Goldman Sachs showered its hedge fund clients with ideas on how to profit from financial chaos in the eurozone, as markets gyrated wildly last month.
The giant investment bank provided ideas for complicated derivatives trades that would pay off if confidence ebbed in the soundness of the European banking system, and a top trading strategist told clients he believed the banks would need $1tn of extra capital to weather the crisis.
Details of a 54-page strategy note originating from Goldman's trading desk and sent to favoured clients surfaced in a US newspaper yesterday, laying bare the bleak economic and financial outlook of at least one senior strategist inside the firm – not just for the eurozone but for the US, China and the rest of the global economy, too.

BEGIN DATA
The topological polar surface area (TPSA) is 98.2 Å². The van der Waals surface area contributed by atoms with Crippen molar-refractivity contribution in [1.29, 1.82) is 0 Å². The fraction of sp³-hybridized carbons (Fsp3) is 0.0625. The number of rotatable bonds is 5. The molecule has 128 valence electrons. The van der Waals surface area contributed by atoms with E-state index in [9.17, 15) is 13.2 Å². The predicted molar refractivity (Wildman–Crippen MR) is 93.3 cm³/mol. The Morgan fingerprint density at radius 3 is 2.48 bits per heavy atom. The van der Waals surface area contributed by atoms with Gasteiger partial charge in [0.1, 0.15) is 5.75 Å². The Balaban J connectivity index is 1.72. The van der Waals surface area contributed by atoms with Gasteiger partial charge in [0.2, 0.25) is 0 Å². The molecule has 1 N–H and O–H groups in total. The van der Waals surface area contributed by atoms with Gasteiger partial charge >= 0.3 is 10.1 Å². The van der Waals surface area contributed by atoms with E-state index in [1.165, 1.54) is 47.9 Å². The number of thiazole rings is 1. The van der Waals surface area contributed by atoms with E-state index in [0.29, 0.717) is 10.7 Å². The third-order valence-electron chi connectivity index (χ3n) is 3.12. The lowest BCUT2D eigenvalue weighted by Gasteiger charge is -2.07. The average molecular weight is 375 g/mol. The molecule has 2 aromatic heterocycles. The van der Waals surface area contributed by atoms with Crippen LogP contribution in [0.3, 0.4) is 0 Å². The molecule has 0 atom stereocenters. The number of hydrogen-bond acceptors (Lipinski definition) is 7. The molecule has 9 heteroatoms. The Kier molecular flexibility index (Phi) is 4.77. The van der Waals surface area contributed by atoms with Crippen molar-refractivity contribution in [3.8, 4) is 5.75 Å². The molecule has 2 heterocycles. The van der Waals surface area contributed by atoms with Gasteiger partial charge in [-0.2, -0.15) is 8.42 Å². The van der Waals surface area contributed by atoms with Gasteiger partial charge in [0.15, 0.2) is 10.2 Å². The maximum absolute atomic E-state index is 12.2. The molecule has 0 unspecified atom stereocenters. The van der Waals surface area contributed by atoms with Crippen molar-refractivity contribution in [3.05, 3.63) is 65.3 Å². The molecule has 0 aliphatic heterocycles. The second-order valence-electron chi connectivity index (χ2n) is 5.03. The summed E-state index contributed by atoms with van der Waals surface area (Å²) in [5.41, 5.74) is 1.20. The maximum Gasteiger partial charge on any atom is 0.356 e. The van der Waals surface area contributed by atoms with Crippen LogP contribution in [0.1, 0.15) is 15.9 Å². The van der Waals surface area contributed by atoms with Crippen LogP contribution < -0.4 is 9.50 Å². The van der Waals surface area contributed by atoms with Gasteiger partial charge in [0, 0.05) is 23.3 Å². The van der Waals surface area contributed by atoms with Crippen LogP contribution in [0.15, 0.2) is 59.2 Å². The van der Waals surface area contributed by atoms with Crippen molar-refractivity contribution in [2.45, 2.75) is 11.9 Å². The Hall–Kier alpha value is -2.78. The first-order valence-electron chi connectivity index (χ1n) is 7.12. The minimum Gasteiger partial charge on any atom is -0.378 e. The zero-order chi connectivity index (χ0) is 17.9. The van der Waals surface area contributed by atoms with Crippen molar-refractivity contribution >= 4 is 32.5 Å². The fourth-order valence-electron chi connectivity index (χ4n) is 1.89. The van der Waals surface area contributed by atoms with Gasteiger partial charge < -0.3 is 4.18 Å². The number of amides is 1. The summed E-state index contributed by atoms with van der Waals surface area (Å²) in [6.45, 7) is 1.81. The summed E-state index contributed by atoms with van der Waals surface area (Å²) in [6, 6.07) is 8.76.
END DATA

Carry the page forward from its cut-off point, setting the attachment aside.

The alarming outlook was penned by Alan Brazil, a veteran strategist who sits on the Goldman trading desk, in a separate division to that which produces the bank's more formal and more widely disseminated economic and research.
"Here we go again," Mr Brazil says in the report, amid pages of charts displaying negative statistics similar to those that portended problems before the 2007-09 financial panic. "Solving a debt problem with more debt has not solved the underlying problem. In the US, Treasury debt growth financed the US consumer but has not had enough of an impact on job growth. Can the US continue to depreciate the world's base currency?"
Mr Brazil penned his note on 16 August, amid the big vacillations on financial markets that followed the loss of the US government's AAA credit rating and the European Central Bank's attempt to stabilise markets.
The report, released by the Hedge Fund Strategies group in Goldman's securities division, is written in the plain language of the trading desk.Reuse content